Exhausted Pierce, Celtics Drop Second Straight To Knicks


Knicks 108, Celtics 89

[dropcap]F[/dropcap]or the second time this week, the Celtics (38-35) were unable to compete with a team that now owns the longest streak in the NBA. The Knicks (46-26) won their eighth straight on Sunday night as they steamrolled through a porous C’s defense. Boston played well enough on the offensive end, but Without Kevin Garnett in the lineup, they were simply unable to contain one of the top scoring teams in the league.



The Celts uptempo approach was successful against an inconsistent Hawks squad on Friday, as they won convincingly for the first time in nearly two weeks.  However this was an entirely different type of opponent. Facing a hated divisional rival and all the animosity which that entails is a scenario that the C’s are familiar with, however it’s also a situation where they depend on hard-nosed defense to keep the game competitive, even if it is on the road. That defense is only a shell of itself without K.G., and for the second time this week, it showed.


You can’t say enough about how big Paul Pierce has been for this team. The Captain averaged 19.9 points, 7.3 rebounds, and 5.9 assists per game, while shooting 50.4 percent in the month of March. Boston has always depended on Pierce’s offense, but the way he has rebounded the ball on the defensive end has been an unexpected lift. While he managed to pull down 12 defensive boards (15 total) in Sunday night’s game, the rest of the team did not match his effort, as no other Celtics player had more than four rebounds.

It’s not as though Pierce has been a one-man band, since Jeff Green, Brandon Bass, and others have stepped up in stretches. Yet the theme of the Captain flirting with a triple-double while carrying the offensive load and trying to check the opposition’s best wing player is becoming a troubling recurrence.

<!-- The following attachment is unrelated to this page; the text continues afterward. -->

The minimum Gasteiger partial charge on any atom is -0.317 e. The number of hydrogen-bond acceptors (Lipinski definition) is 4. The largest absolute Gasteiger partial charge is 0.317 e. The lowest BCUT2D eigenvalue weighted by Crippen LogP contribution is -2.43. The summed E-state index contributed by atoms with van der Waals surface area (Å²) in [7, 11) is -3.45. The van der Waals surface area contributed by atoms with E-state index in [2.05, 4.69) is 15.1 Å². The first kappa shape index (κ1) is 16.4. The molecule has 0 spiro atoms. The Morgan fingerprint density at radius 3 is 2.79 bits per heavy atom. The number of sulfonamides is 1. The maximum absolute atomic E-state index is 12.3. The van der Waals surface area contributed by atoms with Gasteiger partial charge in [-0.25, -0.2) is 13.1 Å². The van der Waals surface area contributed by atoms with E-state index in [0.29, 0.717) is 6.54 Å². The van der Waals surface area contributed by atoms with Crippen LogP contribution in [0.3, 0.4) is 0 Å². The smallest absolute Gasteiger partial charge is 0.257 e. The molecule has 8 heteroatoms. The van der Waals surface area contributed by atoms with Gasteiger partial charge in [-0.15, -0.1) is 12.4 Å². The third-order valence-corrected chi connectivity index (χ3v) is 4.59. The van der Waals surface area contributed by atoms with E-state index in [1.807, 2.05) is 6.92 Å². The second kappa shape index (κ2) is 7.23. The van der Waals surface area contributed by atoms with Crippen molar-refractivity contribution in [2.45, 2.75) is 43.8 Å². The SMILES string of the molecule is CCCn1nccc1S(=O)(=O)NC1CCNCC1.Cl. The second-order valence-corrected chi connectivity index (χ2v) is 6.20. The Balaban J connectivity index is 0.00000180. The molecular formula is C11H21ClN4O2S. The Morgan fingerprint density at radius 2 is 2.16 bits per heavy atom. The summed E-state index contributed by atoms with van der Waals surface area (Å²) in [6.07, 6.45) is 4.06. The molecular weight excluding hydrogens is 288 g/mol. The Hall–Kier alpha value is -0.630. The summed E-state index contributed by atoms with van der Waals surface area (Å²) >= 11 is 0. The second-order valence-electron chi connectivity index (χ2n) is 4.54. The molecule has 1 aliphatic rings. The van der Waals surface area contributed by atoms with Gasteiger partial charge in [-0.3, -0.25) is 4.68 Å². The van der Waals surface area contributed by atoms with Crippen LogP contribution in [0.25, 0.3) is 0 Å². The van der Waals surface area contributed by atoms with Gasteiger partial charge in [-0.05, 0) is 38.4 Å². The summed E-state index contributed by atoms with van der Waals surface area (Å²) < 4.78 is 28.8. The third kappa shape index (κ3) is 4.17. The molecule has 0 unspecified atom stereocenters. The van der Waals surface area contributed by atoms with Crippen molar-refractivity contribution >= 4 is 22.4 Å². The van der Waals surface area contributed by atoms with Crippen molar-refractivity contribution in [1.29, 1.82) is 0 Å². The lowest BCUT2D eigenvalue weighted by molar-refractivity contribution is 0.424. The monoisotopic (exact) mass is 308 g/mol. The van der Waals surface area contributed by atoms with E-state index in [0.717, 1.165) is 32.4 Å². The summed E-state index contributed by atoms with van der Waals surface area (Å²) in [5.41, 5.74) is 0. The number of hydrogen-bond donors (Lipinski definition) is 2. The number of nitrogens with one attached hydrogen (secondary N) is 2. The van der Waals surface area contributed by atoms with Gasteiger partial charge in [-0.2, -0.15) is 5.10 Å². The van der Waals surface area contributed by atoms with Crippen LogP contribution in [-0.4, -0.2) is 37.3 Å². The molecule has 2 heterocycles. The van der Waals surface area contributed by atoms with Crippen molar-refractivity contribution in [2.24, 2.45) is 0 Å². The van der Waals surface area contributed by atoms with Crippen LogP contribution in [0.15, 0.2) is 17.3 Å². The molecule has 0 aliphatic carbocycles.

bos_g_paulp99_cr_200  With Garnett resting his swollen ankle, it’s difficult for Doc Rivers to give Pierce some much needed rest. However, Pierce is not expected to play when the C’s fly out to Minnesota for the second half of a back-to-back on Monday night. He seemed to turn his ankle towards the end of Sunday night’s game, but apparently told teammates “I’m fine” as he iced it in the fourth quarter.

A little rest should help the veteran to continue his strong play during the Celts upcoming four-game home stand, and perhaps he will be joined by his running mate (K.G.) as Boston looks to shore up some of their defensive issues before the playoffs.

Only nine games remain on the Celtics schedule, and since they’re 2.5 games ahead of the 8th place Bucks, and 2.5 games behind the 6th place Hawks, they seem to be bound for the 7th seed in the Eastern Conference. That would set up a first round matchup with either the Indiana Pacers, or these New York Knicks, yet the next time these classic rivals meet, expect the C’s to show a lot more defensive backbone then they have during this past week.


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Nate Weitzer

I've always loved the Celtics. Growing up with only a whiff of the glory days of Bird, Parish, and McHale, I was wistful yet invested in the awful teams of the 17-year period (1991-2007) where the Celtics never really competed. When they won the finals in '08 I was ecstatic, my favorite memory was slapping a bar table so hard I spilled a pitcher after Pierce's four-point-play in Game 1.